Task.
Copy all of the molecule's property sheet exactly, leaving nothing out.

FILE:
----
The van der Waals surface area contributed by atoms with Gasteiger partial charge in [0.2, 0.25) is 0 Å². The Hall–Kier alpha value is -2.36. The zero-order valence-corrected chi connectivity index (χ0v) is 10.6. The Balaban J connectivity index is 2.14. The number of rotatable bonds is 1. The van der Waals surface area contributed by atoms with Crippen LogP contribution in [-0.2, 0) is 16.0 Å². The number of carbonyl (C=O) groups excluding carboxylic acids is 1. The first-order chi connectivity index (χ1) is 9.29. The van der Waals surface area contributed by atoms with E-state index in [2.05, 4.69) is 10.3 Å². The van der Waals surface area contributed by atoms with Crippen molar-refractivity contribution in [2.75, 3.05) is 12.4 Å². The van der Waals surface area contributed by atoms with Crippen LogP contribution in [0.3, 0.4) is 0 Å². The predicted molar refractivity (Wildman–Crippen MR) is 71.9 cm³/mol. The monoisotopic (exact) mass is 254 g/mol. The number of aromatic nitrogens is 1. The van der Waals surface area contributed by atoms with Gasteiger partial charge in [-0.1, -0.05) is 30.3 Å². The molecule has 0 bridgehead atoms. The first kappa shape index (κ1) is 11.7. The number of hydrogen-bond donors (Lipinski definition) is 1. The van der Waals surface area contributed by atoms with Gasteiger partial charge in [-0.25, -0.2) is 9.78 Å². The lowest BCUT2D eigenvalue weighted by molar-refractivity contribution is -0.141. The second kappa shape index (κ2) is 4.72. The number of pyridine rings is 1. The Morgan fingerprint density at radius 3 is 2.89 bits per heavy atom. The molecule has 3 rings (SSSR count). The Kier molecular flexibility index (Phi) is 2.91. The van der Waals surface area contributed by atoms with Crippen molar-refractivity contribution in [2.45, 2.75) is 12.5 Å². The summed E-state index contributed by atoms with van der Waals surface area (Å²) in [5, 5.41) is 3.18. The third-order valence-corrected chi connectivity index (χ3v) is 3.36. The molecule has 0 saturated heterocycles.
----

The van der Waals surface area contributed by atoms with Gasteiger partial charge in [0.2, 0.25) is 0 Å². The Hall–Kier alpha value is -2.36. The zero-order valence-corrected chi connectivity index (χ0v) is 10.6. The Balaban J connectivity index is 2.14. The number of rotatable bonds is 1. The van der Waals surface area contributed by atoms with Crippen LogP contribution in [-0.2, 0) is 16.0 Å². The number of carbonyl (C=O) groups excluding carboxylic acids is 1. The first-order chi connectivity index (χ1) is 9.29. The van der Waals surface area contributed by atoms with E-state index in [2.05, 4.69) is 10.3 Å². The van der Waals surface area contributed by atoms with Crippen molar-refractivity contribution in [2.75, 3.05) is 12.4 Å². The van der Waals surface area contributed by atoms with Crippen LogP contribution in [0.3, 0.4) is 0 Å². The predicted molar refractivity (Wildman–Crippen MR) is 71.9 cm³/mol. The monoisotopic (exact) mass is 254 g/mol. The number of aromatic nitrogens is 1. The van der Waals surface area contributed by atoms with Gasteiger partial charge in [-0.1, -0.05) is 30.3 Å². The molecule has 0 bridgehead atoms. The first kappa shape index (κ1) is 11.7. The number of hydrogen-bond donors (Lipinski definition) is 1. The van der Waals surface area contributed by atoms with Gasteiger partial charge in [-0.25, -0.2) is 9.78 Å². The lowest BCUT2D eigenvalue weighted by molar-refractivity contribution is -0.141. The second kappa shape index (κ2) is 4.72. The number of pyridine rings is 1. The Morgan fingerprint density at radius 3 is 2.89 bits per heavy atom. The molecule has 3 rings (SSSR count). The Kier molecular flexibility index (Phi) is 2.91. The van der Waals surface area contributed by atoms with Crippen molar-refractivity contribution in [2.45, 2.75) is 12.5 Å². The summed E-state index contributed by atoms with van der Waals surface area (Å²) in [5, 5.41) is 3.18. The third-order valence-corrected chi connectivity index (χ3v) is 3.36. The molecule has 0 saturated heterocycles.